Melanie has also won in Pro Mod, one of the hardest to drive race cars in all of motorsports. She is the only driver to have won in all three classes.

It’s not just women who have enjoyed great successes though. Minorities have always done well. The reigning Top Fuel champion is Antron Brown, a huge fan favorite.

Antron Brown

Before coming to Top Fuel, Antron was already a winning Pro Stock Motorcycle racer, where he was Angelle Drago’s U S Army Racing teammate.

Antron joins Formula One’s Lewis Hamilton in being the only black racers to have won major racing championships, but Antron is not unique in drag racing. There have been black racers in Top Fuel and Funny Car, as well as Pro Stock , Pro Stock Motorcycle, and Pro Mod.

In the 1960s, before there was Funny Car, there were the gassers. These lightweight supercharged cars, were fan favorites. When not racing at national events, the gassers were a huge draw at match races and open events across the country. There was no bigger names then, or bigger legends now, than the famed Stone, Woods, and Cook team.

Owners Fred Stone and Leonard Woods were black, and driver Doug Cook was white.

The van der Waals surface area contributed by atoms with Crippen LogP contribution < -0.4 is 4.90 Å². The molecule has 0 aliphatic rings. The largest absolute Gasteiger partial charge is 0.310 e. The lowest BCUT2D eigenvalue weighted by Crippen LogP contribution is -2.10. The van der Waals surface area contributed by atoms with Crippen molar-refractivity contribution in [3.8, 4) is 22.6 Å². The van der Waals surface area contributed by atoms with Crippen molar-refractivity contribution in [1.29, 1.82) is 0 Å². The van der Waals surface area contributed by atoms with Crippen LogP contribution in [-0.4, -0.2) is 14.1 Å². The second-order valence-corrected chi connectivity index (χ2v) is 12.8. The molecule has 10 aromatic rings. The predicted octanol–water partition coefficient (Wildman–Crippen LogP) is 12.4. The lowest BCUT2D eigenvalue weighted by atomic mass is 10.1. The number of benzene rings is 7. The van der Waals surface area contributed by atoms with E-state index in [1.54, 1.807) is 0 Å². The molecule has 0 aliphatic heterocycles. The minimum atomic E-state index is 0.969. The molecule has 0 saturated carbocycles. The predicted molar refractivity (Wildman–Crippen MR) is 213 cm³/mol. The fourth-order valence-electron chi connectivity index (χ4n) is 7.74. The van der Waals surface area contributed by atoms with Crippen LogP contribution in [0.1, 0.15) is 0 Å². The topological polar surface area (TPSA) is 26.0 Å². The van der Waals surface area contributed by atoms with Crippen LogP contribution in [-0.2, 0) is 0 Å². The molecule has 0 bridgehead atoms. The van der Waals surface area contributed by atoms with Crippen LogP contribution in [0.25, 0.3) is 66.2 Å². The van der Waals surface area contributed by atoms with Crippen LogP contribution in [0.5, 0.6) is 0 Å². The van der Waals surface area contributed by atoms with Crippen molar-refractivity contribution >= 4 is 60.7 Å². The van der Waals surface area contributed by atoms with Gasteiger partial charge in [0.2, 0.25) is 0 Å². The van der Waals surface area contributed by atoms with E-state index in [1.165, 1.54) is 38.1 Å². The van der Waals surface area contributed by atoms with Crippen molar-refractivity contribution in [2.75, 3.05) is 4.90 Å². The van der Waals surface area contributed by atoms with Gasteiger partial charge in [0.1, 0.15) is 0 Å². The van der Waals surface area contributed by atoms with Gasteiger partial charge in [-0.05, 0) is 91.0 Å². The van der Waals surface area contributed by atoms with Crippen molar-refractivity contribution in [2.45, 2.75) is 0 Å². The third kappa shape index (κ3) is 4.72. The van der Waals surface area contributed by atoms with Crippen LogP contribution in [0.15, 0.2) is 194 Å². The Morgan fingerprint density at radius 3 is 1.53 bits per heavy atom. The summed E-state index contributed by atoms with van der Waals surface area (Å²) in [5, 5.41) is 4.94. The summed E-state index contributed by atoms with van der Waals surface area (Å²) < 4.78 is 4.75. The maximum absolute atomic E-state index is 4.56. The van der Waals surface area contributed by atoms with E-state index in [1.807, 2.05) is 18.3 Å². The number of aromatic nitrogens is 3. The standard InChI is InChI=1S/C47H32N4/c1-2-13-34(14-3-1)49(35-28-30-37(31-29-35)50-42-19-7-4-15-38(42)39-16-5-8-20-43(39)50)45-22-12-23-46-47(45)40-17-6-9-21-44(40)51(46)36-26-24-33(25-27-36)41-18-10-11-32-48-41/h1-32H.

In 2008 NHRA’s weekly publication National Dragster ran a poll asking readers what their favorite race car of all time was, and the Stone, Woods, and Cook Swindler was the winner. Editor Phil Burgess did a follow up to the story that brings back great memories.

Hispanics have always been well represented in drag racing. From Joaquin Arnett and the sport’s earliest days to second generation Funny Car drivers Cruz and Tony Pedregon who have a pair of world championships each.

Drag racing is international, with races held all over the world. Throughout the years, racers have traveled to America to compete in the NHRA. Obviously there have been great racers and champions from Canada, but there have been racers from England, Australia, all over Europe, and the Middle East who have competed as well.

Currently, one of the top teams in the sport is based out of Qatar, and one of their drivers Khalid alBalooshi, races Top Fuel, after having been a standout in Pro Mod.

Though he now calls Montana home, Top Fuel racer David Grubnic is from Australia.

I wish I could tell readers why NHRA has such a great record of diversity, that is unmatched in other forms of motorsports, but I simply can’t. A race car doesn’t know, or care, who is driving it. For a driver, skill, not gender or color, is all that matters. That holds true for any kind of racing, not just drag racing.

Some will say that well, in drag racing, you only go straight, so anyone can do it. We’ve heard this before, always from people who have never actually tried it.

Let’s look at Funny Car, and Courtney Force.

The V-8 engines in Funny Car and Top Fuel make over 10,000 horsepower, burning highly volatile nitromethane fuel. To put that in perspective, each cylinder makes around 1250 horsepower, or almost double that of an entire NASCAR or Indy Racing League engine.